The Oglala Sioux and Lower Brule Sioux tribes were awarded over $100,000 in grants Thursday to conduct a feasibility study toward future development projects.

The South Dakota tribes were two of 10 selected to receive a portion of $500,000 in grants from the Office of Indian Economic Development's Native American Business Development Institute (NABDI) program.

NABDI awards fund feasibility studies that weigh the viability and risks of an economic development project, opportunity, enterprise or business or the practicality of a technology a Tribe may choose to pursue. The studies may be used to determine the likelihood of success for businesses in specific American Indian and Alaska Native communities.

"Native American Business Development Institute grants empower Tribes to make informed decisions about their economic futures,” said Bryan Newland, assistant secretary for Indian Affairs. “Tribes will use these grants to explore opportunities to further economic self-sufficiency and Tribal self-determination. Indian Affairs and the Department use these grants to support them in achieving these goals.”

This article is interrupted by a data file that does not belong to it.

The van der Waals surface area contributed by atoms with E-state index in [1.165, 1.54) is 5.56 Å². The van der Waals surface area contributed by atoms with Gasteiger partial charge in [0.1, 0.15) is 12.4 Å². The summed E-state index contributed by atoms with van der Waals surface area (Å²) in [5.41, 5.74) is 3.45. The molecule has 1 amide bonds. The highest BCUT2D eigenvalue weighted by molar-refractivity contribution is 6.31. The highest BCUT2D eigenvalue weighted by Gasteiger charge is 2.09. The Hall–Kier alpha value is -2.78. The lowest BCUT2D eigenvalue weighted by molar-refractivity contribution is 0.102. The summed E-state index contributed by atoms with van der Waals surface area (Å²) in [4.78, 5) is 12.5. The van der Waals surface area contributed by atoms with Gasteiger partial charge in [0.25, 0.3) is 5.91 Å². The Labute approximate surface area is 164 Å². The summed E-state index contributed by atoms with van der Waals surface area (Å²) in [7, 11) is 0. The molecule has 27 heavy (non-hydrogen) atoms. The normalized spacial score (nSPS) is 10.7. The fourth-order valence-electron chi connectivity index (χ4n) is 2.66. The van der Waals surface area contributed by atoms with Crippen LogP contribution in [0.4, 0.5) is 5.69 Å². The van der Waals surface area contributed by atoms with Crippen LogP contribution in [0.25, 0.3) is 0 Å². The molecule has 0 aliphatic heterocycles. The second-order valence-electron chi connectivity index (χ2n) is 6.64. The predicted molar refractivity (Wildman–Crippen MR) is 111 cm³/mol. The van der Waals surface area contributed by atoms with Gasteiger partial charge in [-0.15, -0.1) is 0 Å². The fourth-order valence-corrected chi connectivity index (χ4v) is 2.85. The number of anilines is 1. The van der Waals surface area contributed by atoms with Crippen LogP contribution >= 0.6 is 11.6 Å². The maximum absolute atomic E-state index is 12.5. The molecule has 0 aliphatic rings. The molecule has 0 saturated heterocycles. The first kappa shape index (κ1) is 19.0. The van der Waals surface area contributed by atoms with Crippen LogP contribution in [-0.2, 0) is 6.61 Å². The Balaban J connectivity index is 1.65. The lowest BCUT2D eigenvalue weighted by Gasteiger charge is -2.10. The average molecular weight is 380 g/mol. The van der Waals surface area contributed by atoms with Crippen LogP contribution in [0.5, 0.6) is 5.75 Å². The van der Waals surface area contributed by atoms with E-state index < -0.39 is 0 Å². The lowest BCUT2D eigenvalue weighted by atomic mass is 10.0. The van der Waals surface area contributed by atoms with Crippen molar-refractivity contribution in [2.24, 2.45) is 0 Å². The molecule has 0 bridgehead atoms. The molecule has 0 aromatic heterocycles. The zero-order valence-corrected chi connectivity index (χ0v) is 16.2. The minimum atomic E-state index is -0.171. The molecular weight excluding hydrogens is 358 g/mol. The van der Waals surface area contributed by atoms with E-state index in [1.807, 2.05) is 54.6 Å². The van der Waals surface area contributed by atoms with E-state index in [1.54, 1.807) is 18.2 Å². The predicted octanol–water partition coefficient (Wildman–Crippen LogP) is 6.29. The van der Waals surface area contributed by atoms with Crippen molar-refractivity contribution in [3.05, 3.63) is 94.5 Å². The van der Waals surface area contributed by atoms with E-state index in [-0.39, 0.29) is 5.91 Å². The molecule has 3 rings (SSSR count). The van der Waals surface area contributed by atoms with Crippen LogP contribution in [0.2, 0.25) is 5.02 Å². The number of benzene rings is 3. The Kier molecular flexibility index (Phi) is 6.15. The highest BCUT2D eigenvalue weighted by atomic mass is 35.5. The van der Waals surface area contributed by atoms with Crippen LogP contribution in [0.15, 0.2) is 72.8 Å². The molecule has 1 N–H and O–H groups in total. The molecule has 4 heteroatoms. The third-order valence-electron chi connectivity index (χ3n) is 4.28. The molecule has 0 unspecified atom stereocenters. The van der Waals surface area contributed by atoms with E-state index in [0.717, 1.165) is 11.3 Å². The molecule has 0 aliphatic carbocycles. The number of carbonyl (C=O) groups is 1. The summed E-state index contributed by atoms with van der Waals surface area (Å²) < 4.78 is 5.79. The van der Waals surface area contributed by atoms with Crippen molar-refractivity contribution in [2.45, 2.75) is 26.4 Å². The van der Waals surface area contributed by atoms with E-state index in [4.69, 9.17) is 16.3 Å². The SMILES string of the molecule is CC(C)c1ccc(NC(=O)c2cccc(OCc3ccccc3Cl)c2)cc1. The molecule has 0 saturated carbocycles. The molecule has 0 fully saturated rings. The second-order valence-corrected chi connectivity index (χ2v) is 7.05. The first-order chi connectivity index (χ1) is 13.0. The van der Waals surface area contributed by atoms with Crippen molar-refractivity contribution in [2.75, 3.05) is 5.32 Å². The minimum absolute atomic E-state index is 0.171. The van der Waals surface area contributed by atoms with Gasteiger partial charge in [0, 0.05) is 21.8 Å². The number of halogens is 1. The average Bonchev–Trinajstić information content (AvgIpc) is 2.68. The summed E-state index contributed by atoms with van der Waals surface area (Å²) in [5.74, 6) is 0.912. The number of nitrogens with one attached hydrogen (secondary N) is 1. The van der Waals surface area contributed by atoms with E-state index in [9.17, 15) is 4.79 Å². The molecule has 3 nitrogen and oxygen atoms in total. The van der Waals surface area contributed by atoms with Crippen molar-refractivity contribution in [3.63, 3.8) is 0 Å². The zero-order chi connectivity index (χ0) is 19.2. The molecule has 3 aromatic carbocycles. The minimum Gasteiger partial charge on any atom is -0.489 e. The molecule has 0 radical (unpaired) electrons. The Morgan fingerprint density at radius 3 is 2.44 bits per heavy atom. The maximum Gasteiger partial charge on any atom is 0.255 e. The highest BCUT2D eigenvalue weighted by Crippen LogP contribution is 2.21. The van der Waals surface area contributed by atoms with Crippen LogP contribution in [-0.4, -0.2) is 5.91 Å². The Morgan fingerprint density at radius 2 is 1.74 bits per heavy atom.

The Oglala Sioux Tribe was awarded $65,000 to be delegated toward a feasibility study for a future Crazy Horse Scenic Byway project, and the Lower Brule Sioux Tribe was awarded $48,000 for a feasibility study for an aquaponics project.

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In 2019, the Oglala Sioux Tribe sought designation of over 300 miles of South Dakota roadway to be designated as the Crazy Horse Scenic Byway.

South Dakota currently has four state-sanctioned scenic byways, all of which are located in the Black Hills and Badlands, and two federally-designated scenic byways — one stretching from North Dakota to Nebraska, crossing through five reservations, and one looping through the southeastern Black Hills.

The Crazy Horse Scenic Byway would run from the Crazy Horse Memorial in the west, run down through Kyle, and connect to Interstate 90 near Kadoka. A loop of the byway would swing down to the city of Pine Ridge, and arms would extend from the byway to connect the Ben Reifel Visitor Center and the Yellow Bear Canyon Spur.

Tribal representatives did not return calls requesting more detail about their projects.

Grants were awarded on the basis of a proposal’s potential to create jobs for Tribal members and stimulate economies in Native American communities.

Other tribes that received awards are putting the grants toward projects such as gas station construction, buffalo production plants and food sovereignty initiatives.